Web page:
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[2] Paul Tassi. Riot Games Reveals League of Legends Has 100 Million Monthly Players. Forbes
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worldwide

[3] Nick Schwartz. Rick Fox Bought a League of Legends Team. ForTheWin, USAToday (2015)
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[4] Darren Rovell. Shaquille ONeal, Alex Rodriguez Among Investors in NRG Esports. ESPN.com
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rollins-invest-nrg-esports-teams

[5] Wizards, Warrios, and Magic: A Strategic Partnership. Team Liquid (2016)
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partnership

[6] Darren Heitner. Boston Celtics Forward Jonas Jerebko Buys Esports Team. Forbes (2016)
http://www.forbes.com/sites/darrenheitner/2016/08/30/boston-celtics-forward-jonas-jerebko-
buys-esports-team/#638d76635591

[7] Grizzlies Owner Increases Stake in Immortals. ESPN.com (2016)


http://www.espn.com/esports/story/_/id/17662888/memphis-grizzlies-owner-stephen-kaplan-
increases-stake-immortals

[8] Pete Volk. NGE Esports, New LCS Team Purchased by Sacramento Kings Co-owners, Announces
Roster. SBNation (2015) http://www.sbnation.com/2015/11/16/9743044/nrg-esports-roster-
impact-gmb-sacramento-kings-lol

[9] Darren Rovell. 76ers Acquire Esports Teams Dignitas and Apex. ESPN.com (2016)
http://www.espn.co.uk/esports/story/_/id/17637299/76ers-acquire-esports-teams-dignitas-apex

[10] FC Schalke 04 Takes Over Esports Team Elements. Schalke04 (2016)


http://www.schalke04.de/en/news/160516/page/2234--86-86-.html

[11] Paris Saint-Germain Launches Ambitious Esports Project. PSG (2016)


http://www.psg.fr/en/News/112002/Article-Club-s-Side/77444/Paris-Saint-Germain-launches-
ambitious-eSports-project

[12] Robert Nau. Moving Average and Exponential Smoothing Models


http://people.duke.edu/~rnau/411avg.htm

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[13] David Matteson, Nicolas James. An R package for nonparametric multiple change point analysis
of multivariate data (2013)

[14] Gabor J. Szkely, Maria L. Rizzo, Hierarchical Clustering via Joint Between-Within Distances:
Extending Wards Minimum Variance Method (2005)

[15] Lol Event Vods. Retrieved Aug-Dec, 2016


https://www.reddit.com/r/LoLeventVoDs/

[16] Lol Esportswikis. Retrieved Aug-Dec, 2016


http://lol.esportswikis.com/

[17] Lol Esportspedia. Retrieved Aug-Dec, 2016


http://lol.esportspedia.com/

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Appendix
Calculation for Finding 1:
Herfindahl-Hirschman Index applied to average CVS (Seasons 4-6) by primary role:

Role HHI
Jungle 14,078 << most concentrated
ADC 8,994
Mid 7,691
Support 6,845
Top 4,735 << most diverse
*excludes champions with no primary role (e.g. Lulu, Karma, etc.)

Calculation for Finding 2:


Average CVS across Seasons 4-6 for champions that fill multiple roles (e.g. flex champions)

Champion CVS
Lulu 0.43
Karma 0.30
Kassadin 0.27
Lissandra 0.21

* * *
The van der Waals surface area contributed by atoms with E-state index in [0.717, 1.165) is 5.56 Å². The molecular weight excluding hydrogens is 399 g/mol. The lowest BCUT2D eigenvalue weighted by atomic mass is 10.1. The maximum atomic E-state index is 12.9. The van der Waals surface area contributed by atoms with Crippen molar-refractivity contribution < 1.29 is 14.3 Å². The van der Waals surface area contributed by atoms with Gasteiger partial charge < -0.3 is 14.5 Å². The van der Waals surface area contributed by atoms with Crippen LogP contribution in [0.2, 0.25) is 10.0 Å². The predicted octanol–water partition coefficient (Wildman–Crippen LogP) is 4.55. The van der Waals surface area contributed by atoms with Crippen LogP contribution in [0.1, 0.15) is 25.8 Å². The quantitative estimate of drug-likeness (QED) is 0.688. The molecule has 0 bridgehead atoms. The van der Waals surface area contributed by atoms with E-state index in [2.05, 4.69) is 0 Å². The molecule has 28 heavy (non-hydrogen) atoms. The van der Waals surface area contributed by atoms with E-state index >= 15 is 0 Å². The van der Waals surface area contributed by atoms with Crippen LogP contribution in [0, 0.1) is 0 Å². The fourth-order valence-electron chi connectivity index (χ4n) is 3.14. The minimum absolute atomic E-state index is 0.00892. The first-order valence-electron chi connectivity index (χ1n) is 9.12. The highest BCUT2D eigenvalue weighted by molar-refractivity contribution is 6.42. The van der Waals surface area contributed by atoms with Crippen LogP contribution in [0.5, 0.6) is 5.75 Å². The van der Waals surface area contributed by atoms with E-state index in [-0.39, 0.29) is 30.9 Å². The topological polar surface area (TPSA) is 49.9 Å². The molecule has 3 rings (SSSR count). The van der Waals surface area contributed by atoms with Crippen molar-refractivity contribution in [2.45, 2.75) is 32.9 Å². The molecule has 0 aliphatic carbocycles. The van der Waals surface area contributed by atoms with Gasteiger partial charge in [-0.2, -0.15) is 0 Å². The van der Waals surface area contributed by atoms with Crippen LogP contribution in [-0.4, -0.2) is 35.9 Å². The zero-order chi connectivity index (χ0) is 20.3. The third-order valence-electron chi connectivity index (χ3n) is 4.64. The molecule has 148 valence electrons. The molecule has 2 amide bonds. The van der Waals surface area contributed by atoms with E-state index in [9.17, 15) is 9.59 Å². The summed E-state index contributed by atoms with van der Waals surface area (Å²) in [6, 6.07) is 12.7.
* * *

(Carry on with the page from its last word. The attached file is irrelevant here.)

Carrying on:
Gangplank 0.17
Yasuo 0.15
Hecarim 0.14
KhaZix 0.14
TahmKench 0.13
Shyvana 0.12
Nautilus 0.11
Olaf 0.09
Kayle 0.07
Swain 0.07
Fizz 0.07
Urgot 0.06
Varus 0.04
Kennen 0.04
Karthus 0.02
Jayce 0.02
Total CVS 2.7

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Calculation for Finding 3:
Regression output of average CVS (Seasons 4-6) run against champion release number:

Regression Statistics
Multiple R 0.184
R Square 0.034
Adjusted R Square 0.026
Standard Error 0.137
Observations 133

ANOVA
df SS MS F Significance F
Regression 1 0.086065483 0.086065483 4.581131521 0.034178649
Residual 131 2.461090271 0.018786949
Total 132 2.547155753

Coefficients Standard Error t Stat P-value Lower 95% Upper 95% Lower 95.0% Upper 95.0%
Intercept 0.0978 0.0192 5.0838 0.0000 0.0597 0.1358 0.0597 0.1358
Release Order 0.0008 0.0004 2.1404 0.0342 0.0001 0.0015 0.0001 0.0015

Calculation for Finding 4:


Herfindahl-Hirschman Index applied to average CVS by meta regime:

Split Meta Regime HHI %


Season 4, Spring Split Regime 1 77,861 -
Season 4, Summer Split Regime 2 83,476 7.2%
Season 5, Spring Split Regime 3 64,135 -
Season 5, Summer Split Regime 4 69,760 8.8%
Season 6, Spring Split Regime 5 72,340 -
Season 6, Summer Split Regime 6 71,016 -1.8%
3-year average 4.7%

Calculation for Finding 5:


Correlation table of average champion CVS by meta regime:

Regime 1 Regime 2 Regime 3 Regime 4 Regime 5 Regime 6


Regime 1 100%
Regime 2 50% 100%
Regime 3 16% 12% 100%
Regime 4 1% 11% 34% 100%
Regime 5 24% 28% 23% 46% 100%
Regime 6 -3% 1% 18% 30% 11% 100%

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Calculation for Finding 6:
Champions ranked by Kurtosis of CVS scores from Season 4-6:

Rank Champion Kurtosis Rank Champion Kurtosis


1 Taliyah 7.6 11 Hecarim 1.8
2 Soraka 4.1 12 Gangplank 1.4
3 Ekko 3.8 13 Lissandra 1.3
4 Jhin 2.9 14 Caitlyn 1.1
5 Kindred 2.8 15 TwistedFate 1.1
6 Yasuo 2.8 16 Evelynn 1.0
7 Jax 2.3 17 Ezreal 0.9
8 Tristana 2.1 18 Graves 0.6
9 KogMaw 2.1 19 Annie 0.3
10 Zed 1.9 20 Ashe 0.2